And smaller ones farther down the trail, getting closer to our house.
Then I went back to the upper shore of the Last Pool and walked up the valley where I think the beavers are doing most of their foraging. Everywhere I looked I saw that they cut down or were cutting white birches, not the curly yellow birches that they usually favor.
It is very difficulty to get a sense of which birches the beavers cut first. Some trunks of the cut birches have evidently been segmented and hauled away.
Others are in the process,
And some are simply cut down, or cut and leaning.
At this time of year, as they prepare for winter, beavers seem to become more methodical in their foraging. Last year this family almost clear cut the hornbeams between the Last Pool and Boundary Pond. This year they are cutting birch, and rather larger birch than they usually do. Usually with bigger birch they don’t even segment the trunk but strip the bark off it where the trunk fell. I only saw one log, from a smaller birch, that is getting that treatment now.
Judging from how small some of the gnawing teeth marks are, maybe the kit is working on this lodge.
And maybe, because there is only one kit in the family this year, there is less of this gnawing in place than usual. All this work is west of the vernal pool on the east side of the valley, and one tree in that small pool has been cut down and the trunk hauled away.
Until today, I had never seen evidence of a beaver sitting in the pond and nibbling bark.
However, the pool wasn’t muddy and judging from how few stripped sticks were in it, the beavers must generally ignore it. Up beyond the vernal pool the beavers seem to have ignored the birch and confined their foraging to smaller saplings.
Usually getting any small hornbeams that they find.
There are two trails continuing up the valley. One that we always used on the east side just below the ridge
And another which we never use that follows the rivulet of water coming down the valley.
It will be curious to see which one the beavers favor. So far, since there is no cutting right along the foot of the ridge to the east, I’d say they favor the middle trail which is more concealed and wetter. I took so many photos today to catch up for all I missed in the past two weeks. It was good to be back. On the island when I track otters, I do have a sense of the rest of the world. From our dock I look far up the St. Lawrence River and fancy that I see Lake Ontario. But in this valley today I felt momentarily rounded in a discreet world oblivious to all beyond it. Then a raven flew down the valley and called above me as if to remind me to not get carried away with such thinking.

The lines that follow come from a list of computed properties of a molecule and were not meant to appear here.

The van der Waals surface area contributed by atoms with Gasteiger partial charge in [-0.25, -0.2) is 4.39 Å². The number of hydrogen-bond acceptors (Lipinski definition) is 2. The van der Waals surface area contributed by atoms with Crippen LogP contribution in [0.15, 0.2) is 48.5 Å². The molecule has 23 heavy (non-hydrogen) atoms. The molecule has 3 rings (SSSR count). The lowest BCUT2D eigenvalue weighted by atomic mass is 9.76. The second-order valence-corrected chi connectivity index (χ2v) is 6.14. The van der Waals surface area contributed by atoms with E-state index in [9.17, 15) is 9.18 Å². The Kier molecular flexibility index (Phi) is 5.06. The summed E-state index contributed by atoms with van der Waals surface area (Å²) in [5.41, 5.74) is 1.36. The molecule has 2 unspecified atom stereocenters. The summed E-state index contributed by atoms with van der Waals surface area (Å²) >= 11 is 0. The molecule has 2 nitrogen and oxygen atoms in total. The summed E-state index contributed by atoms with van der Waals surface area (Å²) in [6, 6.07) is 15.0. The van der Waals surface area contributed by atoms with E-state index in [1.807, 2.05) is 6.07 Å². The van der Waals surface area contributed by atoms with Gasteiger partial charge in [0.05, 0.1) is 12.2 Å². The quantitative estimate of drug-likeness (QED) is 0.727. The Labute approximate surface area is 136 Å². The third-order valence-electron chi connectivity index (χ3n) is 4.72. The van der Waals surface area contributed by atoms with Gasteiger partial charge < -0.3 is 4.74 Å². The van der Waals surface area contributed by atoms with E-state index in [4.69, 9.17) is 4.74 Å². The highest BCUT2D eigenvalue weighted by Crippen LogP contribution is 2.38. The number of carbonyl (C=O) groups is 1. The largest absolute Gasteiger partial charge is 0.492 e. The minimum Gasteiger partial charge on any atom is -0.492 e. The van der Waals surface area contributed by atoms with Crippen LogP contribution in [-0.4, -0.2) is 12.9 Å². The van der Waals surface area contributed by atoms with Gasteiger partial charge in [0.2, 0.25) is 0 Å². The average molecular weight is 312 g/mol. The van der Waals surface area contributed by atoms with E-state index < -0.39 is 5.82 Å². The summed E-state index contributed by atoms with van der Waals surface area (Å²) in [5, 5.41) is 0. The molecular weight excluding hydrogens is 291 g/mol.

November 16 we checked otter latrines today, first biking around to the South Bay trail and then taking the boat out to Picton Island. There was a light east wind and the water level of the river was quite low, even for this time of year, and we could see plenty of muddy bottom in the north cove of South Bay.
There were no scats, old or new, at the docking rock latrine. As usual we went up to Audubon Pond, always hoping otters might be up there doing some morning fishing. No such luck. So we checked out what the beavers are doing below the embankment. The path from Audubon Pond down the embankment to the smaller pond below looked well used and we could see marks from sticks the beavers dragged up the trail
and took to the cache beside the beaver lodge just off the north shore of Audubon Pond. In the past two weeks I could see that the beavers cut down a large tree, probably an ash, that fell squarely into the small pond, and they’ve been stripping off the bark on the trunk.
They have also narrowed their cut on two other trees to a point.
But since I haven’t been here in two weeks, I can’t say that this is a good deal of work, even for just the two beavers that I think live in Audubon Pond. I didn’t go down the embankment looking for more cutting. Before walking around Audubon Pond to look for more fresh beaver cutting closer to the lodge the beavers are using, I went back down to South Bay to check the otter latrine overlooking the entrance to South Bay. I saw two old scats on the sunny grass, old, but they had not been there two weeks or so ago.